4 Keys to Cultivating Kindness

While waiting to check out at the grocery store, I overheard the man in the line beside me talking to the person in front of him. “The world is so much meaner than it used to be,“ he said. Because I didn’t hear what was said prior to his comment, I don’t know the rest of the discussion, but his words made me think. There is truth in what he said. Kindness seems to have taken a back seat to criticism, impatience, anger, and impulsive words and actions. Is this shift away from kindness something we must accept, or can we do something to swing the pendulum in the other direction?

Following are some ways to promote kindness:

Avoid Gossip

I’m not sure what it is about human nature that makes us want to tell other people’s news, but most of us do it to some degree. Unfortunately, the information we receive and pass on isn’t always accurate.

If you’ve ever played the game where you sit in a circle, whisper a phrase to the person beside you, and pass it around the circle, you know when the last person says the phrase aloud, it rarely resembles the original. It’s the same with gossip, and the misinformation you state as fact is often hurtful in multiple ways to the subject of the story.

Strengthen kindness muscles by not listening to or spreading information that isn’t yours to share.

Tame Anger

We all experience anger at times, but that doesn’t mean we have to act on that emotion. For some, acting in anger is a habit. Others use anger to manipulate and control.

I knew a couple who regularly employed anger to intimidate, gain special favors, or avoid paying for services. That type of behavior seems to be even more prevalent in today’s world. But anger used as a weapon is detrimental in many ways and models the behavior for the next generation. Don’t be the one who wields anger for selfish gain or to wound others.

Speak Words of Encouragement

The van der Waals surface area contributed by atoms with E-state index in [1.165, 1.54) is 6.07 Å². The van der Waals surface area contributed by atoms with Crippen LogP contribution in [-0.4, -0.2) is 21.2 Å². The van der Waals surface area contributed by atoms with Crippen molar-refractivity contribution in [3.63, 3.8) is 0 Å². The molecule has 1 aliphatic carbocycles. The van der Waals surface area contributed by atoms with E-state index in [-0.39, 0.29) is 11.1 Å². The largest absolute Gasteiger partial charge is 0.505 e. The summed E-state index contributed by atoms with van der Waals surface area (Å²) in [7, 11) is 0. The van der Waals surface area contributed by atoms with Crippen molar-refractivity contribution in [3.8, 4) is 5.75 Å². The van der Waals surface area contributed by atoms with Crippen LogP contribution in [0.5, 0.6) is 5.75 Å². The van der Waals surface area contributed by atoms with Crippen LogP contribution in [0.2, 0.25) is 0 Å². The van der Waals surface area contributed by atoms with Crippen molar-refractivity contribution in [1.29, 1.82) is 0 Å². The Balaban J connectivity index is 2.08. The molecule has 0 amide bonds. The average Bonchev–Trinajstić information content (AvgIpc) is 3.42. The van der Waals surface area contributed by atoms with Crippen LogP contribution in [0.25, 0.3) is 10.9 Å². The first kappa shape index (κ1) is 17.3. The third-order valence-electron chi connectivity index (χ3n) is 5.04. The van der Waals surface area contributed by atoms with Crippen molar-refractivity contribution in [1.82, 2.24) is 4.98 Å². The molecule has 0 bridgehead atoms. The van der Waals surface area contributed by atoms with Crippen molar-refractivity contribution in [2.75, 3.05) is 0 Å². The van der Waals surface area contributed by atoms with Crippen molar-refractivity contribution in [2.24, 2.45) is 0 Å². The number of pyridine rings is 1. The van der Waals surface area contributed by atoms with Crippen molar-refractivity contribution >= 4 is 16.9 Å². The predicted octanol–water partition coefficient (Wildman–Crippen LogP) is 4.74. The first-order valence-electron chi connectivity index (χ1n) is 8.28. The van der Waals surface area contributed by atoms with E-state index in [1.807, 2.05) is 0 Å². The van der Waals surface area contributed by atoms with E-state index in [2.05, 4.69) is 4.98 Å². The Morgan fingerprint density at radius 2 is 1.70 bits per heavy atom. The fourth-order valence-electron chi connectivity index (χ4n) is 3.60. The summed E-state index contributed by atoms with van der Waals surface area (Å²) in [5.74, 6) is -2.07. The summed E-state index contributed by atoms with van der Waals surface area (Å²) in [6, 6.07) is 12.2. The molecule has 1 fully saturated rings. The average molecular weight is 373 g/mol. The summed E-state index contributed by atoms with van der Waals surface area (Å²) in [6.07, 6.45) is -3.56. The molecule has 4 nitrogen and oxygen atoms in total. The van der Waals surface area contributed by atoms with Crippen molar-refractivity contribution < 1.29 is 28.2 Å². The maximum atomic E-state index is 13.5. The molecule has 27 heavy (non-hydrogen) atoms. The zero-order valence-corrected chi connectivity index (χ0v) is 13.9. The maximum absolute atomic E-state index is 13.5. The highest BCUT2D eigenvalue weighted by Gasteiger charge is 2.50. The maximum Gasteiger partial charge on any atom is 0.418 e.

Increasingly, people think nothing of telling off strangers or service personnel. Controlling frustration, quelling anger, and practicing decorum seem to be a lost art, but they don’t have to be. We have the choice to follow current trends or act and speak differently. You have the option of making a positive impact on those around you by complimenting, saying encouraging words, and acting with kindness. You can be the exception to those who are angry, negative, and critical.

Model the Golden Rule

Did you learn “the golden rule” as a child? It’s simple: do to others as you want them to do to you. Yet, we often give in to the immediacy of emotions and behave in ways we’d never want others to respond to us. Modeling the golden rule requires self-discipline, forethought, and understanding the potential damage of your unkind words and deeds. Kindness stimulates forward motion, propelling you beyond the attitudes and actions of current cultural norms.

Ask God to help you cultivate kindness and behave and speak in ways that encourage others and promote peace.

“In everything you do, be careful to treat others in the same way you’d want them to treat you, for that is the essence of all the teaching of the Law and the Prophets” (Matthew 7:12 TPT).

©CandyArrington

Candy Arrington is a writer, blogger, speaker, and freelance editor. She often writes on tough topics with a focus on moving through, and beyond, difficult life circumstances. Candy has written hundreds of articles, stories, and devotionals published by numerous outlets including: Inspiration.org, Arisedaily.com, CBN.com, Healthgrades.com, Care.com, Focus on the Family, NextAvenue.org, CountryLiving.com, and Writer’s Digest. Candy’s books include Life on Pause: Learning to Wait Well (Bold Vision Books), When Your Aging Parent Needs Care (Harvest House), and AFTERSHOCK: Help, Hope, and Healing in the Wake of Suicide (B&H Publishing Group).

To receive Candy’s blog, Forward Motion, via email, go to https://candyarrington.com/blog/ and scroll to the bottom of the page to sign up.

 

You may also like

Leave a Reply

Your email address will not be published.

This site uses Akismet to reduce spam. Learn how your comment data is processed.